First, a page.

Manufacture of the MFPs begins in China where all the subassemblies listed above, except for the LGC and SYS Boards and the HDD, are assembled. The subassemblies are connected to each other by a variety of wiring harnesses and attached to the metal frame of the MFP, which is then encased by a plastic cover. The unit is tested to ensure that it operates correctly. The tests involve the temporary installation of SYS and LGC Boards and a HDD, which are not shipped to Singapore with the MFPs. After testing is complete, the MFPs are shipped to Singapore for additional manufacturing, programming, and testing. The manufacturing processes in China account for approximately 60 percent of the total time it takes to manufacture an MFP.

In Singapore, the SYS and LGC Boards are manufactured by populating PCBs with hundreds of circuits and components, after which each board is inspected and tested for functionality using specialized equipment. According to TABS, the manufacture of the boards requires more advanced production technology than typical electric boards. The boards are permanently installed into the MFPs and programmed with system firmware (SYS Board) and engine firmware (LGC Board) developed in Japan. The third country-origin HDD is also permanently installed into the MFPs. The HDD installation process involves creating HDD partitions, installing Japanese-origin application software, and performing an aging test, and takes approximately two hours. The MFPs are then programmed with Japanese-origin Toshiba e-Bridge software, after which the MFPs’ images are tested using specialized equipment and adjusted as necessary. TABS states that because the post-production testing in Singapore concerns the intricacies of image quality and output rather than the mechanical workings of MFP components, it is far more complicated and requires a higher degree of skill and technology that the testing performed in China. After successfully completing the image quality and adjustment testing in Singapore, the MFPs are packaged for shipment.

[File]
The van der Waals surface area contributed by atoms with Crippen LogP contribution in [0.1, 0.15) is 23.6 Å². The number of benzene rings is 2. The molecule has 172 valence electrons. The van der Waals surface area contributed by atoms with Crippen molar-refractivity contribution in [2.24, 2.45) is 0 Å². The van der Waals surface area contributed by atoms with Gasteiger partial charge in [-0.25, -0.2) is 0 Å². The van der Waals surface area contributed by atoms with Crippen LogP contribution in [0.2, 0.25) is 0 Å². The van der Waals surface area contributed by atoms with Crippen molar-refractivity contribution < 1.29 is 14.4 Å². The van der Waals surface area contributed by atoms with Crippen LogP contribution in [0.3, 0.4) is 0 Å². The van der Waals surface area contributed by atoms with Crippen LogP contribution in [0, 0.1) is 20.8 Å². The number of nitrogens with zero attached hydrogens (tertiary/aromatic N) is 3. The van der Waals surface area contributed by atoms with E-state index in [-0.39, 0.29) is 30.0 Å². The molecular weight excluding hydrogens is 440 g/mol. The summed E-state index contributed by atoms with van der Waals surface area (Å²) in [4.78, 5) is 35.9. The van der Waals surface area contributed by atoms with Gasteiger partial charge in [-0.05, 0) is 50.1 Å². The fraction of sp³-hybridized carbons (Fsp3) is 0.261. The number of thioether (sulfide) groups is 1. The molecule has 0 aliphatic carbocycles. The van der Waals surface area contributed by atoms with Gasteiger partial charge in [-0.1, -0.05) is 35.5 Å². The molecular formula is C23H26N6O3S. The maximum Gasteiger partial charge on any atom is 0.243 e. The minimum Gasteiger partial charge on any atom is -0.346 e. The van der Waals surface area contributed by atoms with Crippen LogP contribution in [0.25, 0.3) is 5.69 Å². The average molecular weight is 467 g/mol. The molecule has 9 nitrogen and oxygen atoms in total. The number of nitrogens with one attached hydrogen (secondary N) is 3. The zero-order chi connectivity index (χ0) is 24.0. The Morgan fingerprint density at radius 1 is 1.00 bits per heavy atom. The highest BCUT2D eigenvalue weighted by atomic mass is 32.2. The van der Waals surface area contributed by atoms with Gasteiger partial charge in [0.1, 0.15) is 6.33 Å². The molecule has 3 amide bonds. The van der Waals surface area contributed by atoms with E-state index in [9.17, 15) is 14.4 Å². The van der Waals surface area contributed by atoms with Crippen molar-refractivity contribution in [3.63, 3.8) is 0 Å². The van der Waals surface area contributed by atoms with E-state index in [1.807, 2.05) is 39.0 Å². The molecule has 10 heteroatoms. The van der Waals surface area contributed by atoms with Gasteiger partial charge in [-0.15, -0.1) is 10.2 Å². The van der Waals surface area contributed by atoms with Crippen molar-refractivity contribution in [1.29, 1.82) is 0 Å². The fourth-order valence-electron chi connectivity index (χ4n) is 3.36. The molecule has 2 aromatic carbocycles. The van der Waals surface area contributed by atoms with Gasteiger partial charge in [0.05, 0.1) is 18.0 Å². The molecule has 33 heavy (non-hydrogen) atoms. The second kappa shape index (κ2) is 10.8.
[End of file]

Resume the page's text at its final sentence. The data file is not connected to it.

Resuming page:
What is the country of origin of the various models of TABS e-Studio Multi-Function Peripherals for purposes of U.S. Government procurement?


Pursuant to Subpart B of Part 177, 19 CFR § 177.21 et seq., which implements Title III of the Trade Agreements Act of 1979, as amended (19 U.S.C. § 2511 et seq.), CBP issues country of origin advisory rulings and final determinations as to whether an article is or would be a product of a designated country or instrumentality for the purposes of granting waivers of certain "Buy American" restrictions in U.S. law or practice for products offered for sale to the U.S. Government.

Under the rule of origin set forth under 19 U.S.C. § 2518(4)(B): An article is a product of a country or instrumentality only if (i) it is wholly the growth, product, or manufacture of that country or instrumentality, or (ii) in the case of an article which consists in whole or in part of materials from another

country or instrumentality, it has been substantially transformed into a new and different article of commerce with a name, character, or use distinct from that of the article or articles from which it was so transformed.

See also 19 C.F.R. § 177.22(a). In order to determine whether a substantial transformation occurs when components of various origins are assembled into completed products, CBP considers the totality of the circumstances and makes such determinations on a case-by-case basis. The country of origin of the item’s components, extent of the processing that occurs within a country, and whether such processing renders a product with a new name, character, and use are primary considerations in such cases. Additionally, factors such as the resources expended on product design and development, the extent and nature of post-assembly inspection and testing procedures, and worker skill required during the actual manufacturing process will be considered when determining whether a substantial transformation has occurred. No one factor is determinative.